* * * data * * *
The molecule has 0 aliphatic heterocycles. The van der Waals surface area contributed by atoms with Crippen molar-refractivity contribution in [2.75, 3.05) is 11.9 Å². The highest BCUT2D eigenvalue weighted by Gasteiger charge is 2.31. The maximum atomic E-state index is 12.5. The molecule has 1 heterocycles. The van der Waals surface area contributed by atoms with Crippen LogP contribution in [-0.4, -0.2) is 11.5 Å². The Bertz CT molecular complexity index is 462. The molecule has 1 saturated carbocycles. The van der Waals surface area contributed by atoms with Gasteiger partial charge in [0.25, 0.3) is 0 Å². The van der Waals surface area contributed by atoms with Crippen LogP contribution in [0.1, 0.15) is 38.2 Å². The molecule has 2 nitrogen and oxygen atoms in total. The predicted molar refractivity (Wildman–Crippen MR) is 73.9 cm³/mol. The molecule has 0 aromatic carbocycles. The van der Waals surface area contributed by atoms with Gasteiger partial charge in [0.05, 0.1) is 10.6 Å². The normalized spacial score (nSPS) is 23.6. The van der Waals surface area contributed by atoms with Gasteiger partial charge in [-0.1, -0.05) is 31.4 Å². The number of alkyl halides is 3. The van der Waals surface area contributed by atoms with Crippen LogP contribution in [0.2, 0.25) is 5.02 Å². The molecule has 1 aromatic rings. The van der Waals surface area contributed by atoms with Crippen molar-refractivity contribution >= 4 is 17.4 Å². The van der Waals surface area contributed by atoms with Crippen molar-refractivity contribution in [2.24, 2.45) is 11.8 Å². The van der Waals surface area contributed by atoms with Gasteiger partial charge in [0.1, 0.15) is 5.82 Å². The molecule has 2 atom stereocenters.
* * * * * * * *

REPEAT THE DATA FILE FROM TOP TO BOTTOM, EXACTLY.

The molecule has 0 aliphatic heterocycles. The van der Waals surface area contributed by atoms with Crippen molar-refractivity contribution in [2.75, 3.05) is 11.9 Å². The highest BCUT2D eigenvalue weighted by Gasteiger charge is 2.31. The maximum atomic E-state index is 12.5. The molecule has 1 heterocycles. The van der Waals surface area contributed by atoms with Crippen LogP contribution in [-0.4, -0.2) is 11.5 Å². The Bertz CT molecular complexity index is 462. The molecule has 1 saturated carbocycles. The van der Waals surface area contributed by atoms with Gasteiger partial charge in [0.25, 0.3) is 0 Å². The van der Waals surface area contributed by atoms with Crippen LogP contribution in [0.1, 0.15) is 38.2 Å². The molecule has 2 nitrogen and oxygen atoms in total. The predicted molar refractivity (Wildman–Crippen MR) is 73.9 cm³/mol. The molecule has 0 aromatic carbocycles. The van der Waals surface area contributed by atoms with Gasteiger partial charge in [0.05, 0.1) is 10.6 Å². The normalized spacial score (nSPS) is 23.6. The van der Waals surface area contributed by atoms with Gasteiger partial charge in [-0.1, -0.05) is 31.4 Å². The number of alkyl halides is 3. The van der Waals surface area contributed by atoms with Crippen LogP contribution in [0.2, 0.25) is 5.02 Å². The molecule has 1 aromatic rings. The van der Waals surface area contributed by atoms with Crippen molar-refractivity contribution >= 4 is 17.4 Å². The van der Waals surface area contributed by atoms with Crippen molar-refractivity contribution in [2.24, 2.45) is 11.8 Å². The van der Waals surface area contributed by atoms with Gasteiger partial charge in [0.1, 0.15) is 5.82 Å². The molecule has 2 atom stereocenters.